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  • Authors+Show Affiliations

    ,

    Clinical Trial Service Unit, Nuffield Department of Clinical Medicine, Oxford, England.

    , , , ,

    Source

    Archives of neurology 55:11 1998 Nov pg 1449-55

    MeSH

    Aged
    Aged, 80 and over
    Aging
    Alzheimer Disease
    Case-Control Studies
    Disease Progression
    Female
    Folic Acid
    Homocysteine
    Humans
    Male
    Memory Disorders
    Middle Aged
    Polymorphism, Genetic
    Predictive Value of Tests
    Risk Factors
    Vascular Diseases
    Vitamin B 12

    Pub Type(s)

    Journal Article
    Research Support, Non-U.S. Gov't

    Language

    eng

    PubMed ID

    9823829

    Citation

    Clarke, R, et al. "Folate, Vitamin B12, and Serum Total Homocysteine Levels in Confirmed Alzheimer Disease." Archives of Neurology, vol. 55, no. 11, 1998, pp. 1449-55.
    Clarke R, Smith AD, Jobst KA, et al. Folate, vitamin B12, and serum total homocysteine levels in confirmed Alzheimer disease. Arch Neurol. 1998;55(11):1449-55.
    Clarke, R., Smith, A. D., Jobst, K. A., Refsum, H., Sutton, L., & Ueland, P. M. (1998). Folate, vitamin B12, and serum total homocysteine levels in confirmed Alzheimer disease. Archives of Neurology, 55(11), pp. 1449-55.
    Clarke R, et al. Folate, Vitamin B12, and Serum Total Homocysteine Levels in Confirmed Alzheimer Disease. Arch Neurol. 1998;55(11):1449-55. PubMed PMID: 9823829.
    * Article titles in AMA citation format should be in sentence-case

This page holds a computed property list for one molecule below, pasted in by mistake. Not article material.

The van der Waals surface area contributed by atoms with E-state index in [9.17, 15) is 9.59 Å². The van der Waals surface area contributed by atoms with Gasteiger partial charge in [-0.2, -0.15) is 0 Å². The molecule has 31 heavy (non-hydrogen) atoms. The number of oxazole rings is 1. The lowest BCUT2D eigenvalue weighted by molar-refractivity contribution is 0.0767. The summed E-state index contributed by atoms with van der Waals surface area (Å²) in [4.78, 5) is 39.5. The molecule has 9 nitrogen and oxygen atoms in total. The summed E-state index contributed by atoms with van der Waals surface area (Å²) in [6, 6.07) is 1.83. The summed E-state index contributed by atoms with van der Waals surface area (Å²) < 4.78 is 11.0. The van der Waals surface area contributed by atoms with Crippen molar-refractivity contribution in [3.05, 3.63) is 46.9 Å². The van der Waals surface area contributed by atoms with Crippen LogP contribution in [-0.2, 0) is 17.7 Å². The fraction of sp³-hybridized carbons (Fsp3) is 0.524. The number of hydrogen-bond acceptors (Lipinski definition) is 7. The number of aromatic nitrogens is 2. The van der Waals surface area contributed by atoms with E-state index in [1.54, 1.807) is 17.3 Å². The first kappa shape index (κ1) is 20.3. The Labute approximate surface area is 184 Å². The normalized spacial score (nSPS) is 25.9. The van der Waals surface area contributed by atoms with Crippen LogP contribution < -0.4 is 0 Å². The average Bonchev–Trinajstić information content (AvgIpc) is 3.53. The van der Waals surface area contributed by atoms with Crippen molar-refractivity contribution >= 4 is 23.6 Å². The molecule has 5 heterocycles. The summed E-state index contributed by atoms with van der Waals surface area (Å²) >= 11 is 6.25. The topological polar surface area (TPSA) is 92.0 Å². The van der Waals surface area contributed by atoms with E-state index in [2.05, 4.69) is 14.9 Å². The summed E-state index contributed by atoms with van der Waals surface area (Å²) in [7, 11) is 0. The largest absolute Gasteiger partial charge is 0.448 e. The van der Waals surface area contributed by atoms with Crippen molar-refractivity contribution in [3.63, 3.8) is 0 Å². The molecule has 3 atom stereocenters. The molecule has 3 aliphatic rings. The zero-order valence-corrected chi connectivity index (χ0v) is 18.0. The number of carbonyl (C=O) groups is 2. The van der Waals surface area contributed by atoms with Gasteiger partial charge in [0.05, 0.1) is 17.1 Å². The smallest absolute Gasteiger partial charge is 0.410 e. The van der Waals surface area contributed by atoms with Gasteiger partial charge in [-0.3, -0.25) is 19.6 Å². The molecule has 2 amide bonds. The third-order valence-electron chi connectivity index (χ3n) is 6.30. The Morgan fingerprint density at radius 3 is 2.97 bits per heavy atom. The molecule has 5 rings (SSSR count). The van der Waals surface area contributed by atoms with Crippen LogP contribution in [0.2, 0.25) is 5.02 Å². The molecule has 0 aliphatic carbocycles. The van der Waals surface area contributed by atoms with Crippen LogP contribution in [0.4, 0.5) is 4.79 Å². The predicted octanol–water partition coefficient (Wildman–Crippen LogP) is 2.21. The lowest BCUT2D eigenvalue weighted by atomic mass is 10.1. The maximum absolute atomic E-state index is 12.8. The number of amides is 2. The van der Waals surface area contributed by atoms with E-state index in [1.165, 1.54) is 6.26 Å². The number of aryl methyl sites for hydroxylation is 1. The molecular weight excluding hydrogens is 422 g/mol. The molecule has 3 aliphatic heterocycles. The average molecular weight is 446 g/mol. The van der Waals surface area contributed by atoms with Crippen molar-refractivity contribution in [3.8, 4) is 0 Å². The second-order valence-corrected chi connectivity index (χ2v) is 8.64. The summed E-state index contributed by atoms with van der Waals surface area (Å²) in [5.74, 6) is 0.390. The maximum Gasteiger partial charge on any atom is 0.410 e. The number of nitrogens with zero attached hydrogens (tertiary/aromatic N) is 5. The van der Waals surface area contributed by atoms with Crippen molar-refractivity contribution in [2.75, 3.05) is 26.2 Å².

TY - JOUR T1 - Folate, vitamin B12, and serum total homocysteine levels in confirmed Alzheimer disease. AU - Clarke,R, AU - Smith,A D, AU - Jobst,K A, AU - Refsum,H, AU - Sutton,L, AU - Ueland,P M, PY - 1998/11/21/pubmed PY - 2000/2/19/medline PY - 1998/11/21/entrez SP - 1449 EP - 55 JF - Archives of neurology JO - Arch. Neurol. VL - 55 IS - 11 N2 - BACKGROUND: Recent studies suggest that vascular disease may contribute to the cause of Alzheimer disease (AD). Since elevated plasma total homocysteine (tHcy) level is a risk factor for vascular disease, it may also be relevant to AD. OBJECTIVE: To examine the association of AD with blood levels of tHcy, and its biological determinants folate and vitamin B12. DESIGN: Case-control study of 164 patients, aged 55 years or older, with a clinical diagnosis of dementia of Alzheimer type (DAT), including 76 patients with histologically confirmed AD and 108 control subjects. SETTING: Referral population to a hospital clinic between July 1988 and April 1996. MAIN OUTCOME MEASURES: Serum tHcy, folate, and vitamin B12 levels in patients and controls at entry; the odds ratio of DAT or confirmed AD with elevated tHcy or low vitamin levels; and the rate of disease progression in relation to tHcy levels at entry. RESULTS: Serum tHcy levels were significantly higher and serum folate and vitamin B12 levels were lower in patients with DAT and patients with histologically confirmed AD than in controls. The odds ratio of confirmed AD associated with a tHcy level in the top third (> or = 14 micromol/L) compared with the bottom third (< or = 11 micromol/L) of the control distribution was 4.5 (95% confidence interval, 2.2-9.2), after adjustment for age, sex, social class, cigarette smoking, and apolipoprotein E epsilon4. The corresponding odds ratio for the lower third compared with the upper third of serum folate distribution was 3.3 (95% confidence interval, 1.8-6.3) and of vitamin B12 distribution was 4.3 (95% confidence interval, 2.1-8.8). The mean tHcy levels were unaltered by duration of symptoms before enrollment and were stable for several years afterward. In a 3-year follow-up of patients with DAT, radiological evidence of disease progression was greater among those with higher tHcy levels at entry. CONCLUSIONS: Low blood levels of folate and vitamin B12, and elevated tHcy levels were associated with AD. The stability of tHcy levels over time and lack of relationship with duration of symptoms argue against these findings being a consequence of disease and warrant further studies to assess the clinical relevance of these associations for AD. SN - 0003-9942 UR - https://www.unboundmedicine.com/medline/citation/9823829/Folate_vitamin_B12_and_serum_total_homocysteine_levels_in_confirmed_Alzheimer_disease_ L2 - https://jamanetwork.com/journals/jamaneurology/fullarticle/vol/55/pg/1449 DB - PRIME DP - Unbound Medicine ER -